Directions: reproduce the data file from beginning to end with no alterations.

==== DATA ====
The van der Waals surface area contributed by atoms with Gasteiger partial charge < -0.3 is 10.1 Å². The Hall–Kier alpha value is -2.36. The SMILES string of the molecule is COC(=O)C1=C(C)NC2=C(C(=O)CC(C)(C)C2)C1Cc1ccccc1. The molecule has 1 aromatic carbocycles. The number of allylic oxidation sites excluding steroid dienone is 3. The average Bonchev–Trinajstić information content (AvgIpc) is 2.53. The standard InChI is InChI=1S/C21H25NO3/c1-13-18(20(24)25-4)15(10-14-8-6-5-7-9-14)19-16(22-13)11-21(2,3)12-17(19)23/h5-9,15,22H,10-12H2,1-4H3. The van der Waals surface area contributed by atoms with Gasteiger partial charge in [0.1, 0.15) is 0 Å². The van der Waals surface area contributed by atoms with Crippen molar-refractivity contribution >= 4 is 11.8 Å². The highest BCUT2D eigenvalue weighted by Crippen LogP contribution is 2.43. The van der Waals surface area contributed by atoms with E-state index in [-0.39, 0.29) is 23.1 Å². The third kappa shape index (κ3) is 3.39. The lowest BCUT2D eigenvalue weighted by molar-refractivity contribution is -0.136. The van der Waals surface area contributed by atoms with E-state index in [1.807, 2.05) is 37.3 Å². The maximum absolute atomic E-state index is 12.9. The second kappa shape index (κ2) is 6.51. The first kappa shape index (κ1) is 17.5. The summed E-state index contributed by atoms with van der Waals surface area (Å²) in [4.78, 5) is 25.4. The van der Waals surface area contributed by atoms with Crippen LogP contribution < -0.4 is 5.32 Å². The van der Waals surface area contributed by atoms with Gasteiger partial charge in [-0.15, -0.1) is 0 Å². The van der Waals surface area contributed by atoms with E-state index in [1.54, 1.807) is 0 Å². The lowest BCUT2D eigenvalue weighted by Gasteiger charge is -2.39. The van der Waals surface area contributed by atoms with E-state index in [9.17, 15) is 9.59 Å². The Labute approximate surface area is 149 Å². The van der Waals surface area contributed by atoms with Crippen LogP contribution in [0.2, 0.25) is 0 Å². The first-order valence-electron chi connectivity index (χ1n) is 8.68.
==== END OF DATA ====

The van der Waals surface area contributed by atoms with Gasteiger partial charge < -0.3 is 10.1 Å². The Hall–Kier alpha value is -2.36. The SMILES string of the molecule is COC(=O)C1=C(C)NC2=C(C(=O)CC(C)(C)C2)C1Cc1ccccc1. The molecule has 1 aromatic carbocycles. The number of allylic oxidation sites excluding steroid dienone is 3. The average Bonchev–Trinajstić information content (AvgIpc) is 2.53. The standard InChI is InChI=1S/C21H25NO3/c1-13-18(20(24)25-4)15(10-14-8-6-5-7-9-14)19-16(22-13)11-21(2,3)12-17(19)23/h5-9,15,22H,10-12H2,1-4H3. The van der Waals surface area contributed by atoms with Gasteiger partial charge in [0.1, 0.15) is 0 Å². The van der Waals surface area contributed by atoms with Crippen molar-refractivity contribution >= 4 is 11.8 Å². The highest BCUT2D eigenvalue weighted by Crippen LogP contribution is 2.43. The van der Waals surface area contributed by atoms with E-state index in [-0.39, 0.29) is 23.1 Å². The third kappa shape index (κ3) is 3.39. The lowest BCUT2D eigenvalue weighted by molar-refractivity contribution is -0.136. The van der Waals surface area contributed by atoms with E-state index in [1.807, 2.05) is 37.3 Å². The maximum absolute atomic E-state index is 12.9. The second kappa shape index (κ2) is 6.51. The first kappa shape index (κ1) is 17.5. The summed E-state index contributed by atoms with van der Waals surface area (Å²) in [4.78, 5) is 25.4. The van der Waals surface area contributed by atoms with Crippen LogP contribution < -0.4 is 5.32 Å². The van der Waals surface area contributed by atoms with Gasteiger partial charge in [-0.15, -0.1) is 0 Å². The van der Waals surface area contributed by atoms with E-state index in [1.54, 1.807) is 0 Å². The lowest BCUT2D eigenvalue weighted by Gasteiger charge is -2.39. The van der Waals surface area contributed by atoms with E-state index in [9.17, 15) is 9.59 Å². The Labute approximate surface area is 149 Å². The van der Waals surface area contributed by atoms with Crippen LogP contribution in [0.2, 0.25) is 0 Å². The first-order valence-electron chi connectivity index (χ1n) is 8.68.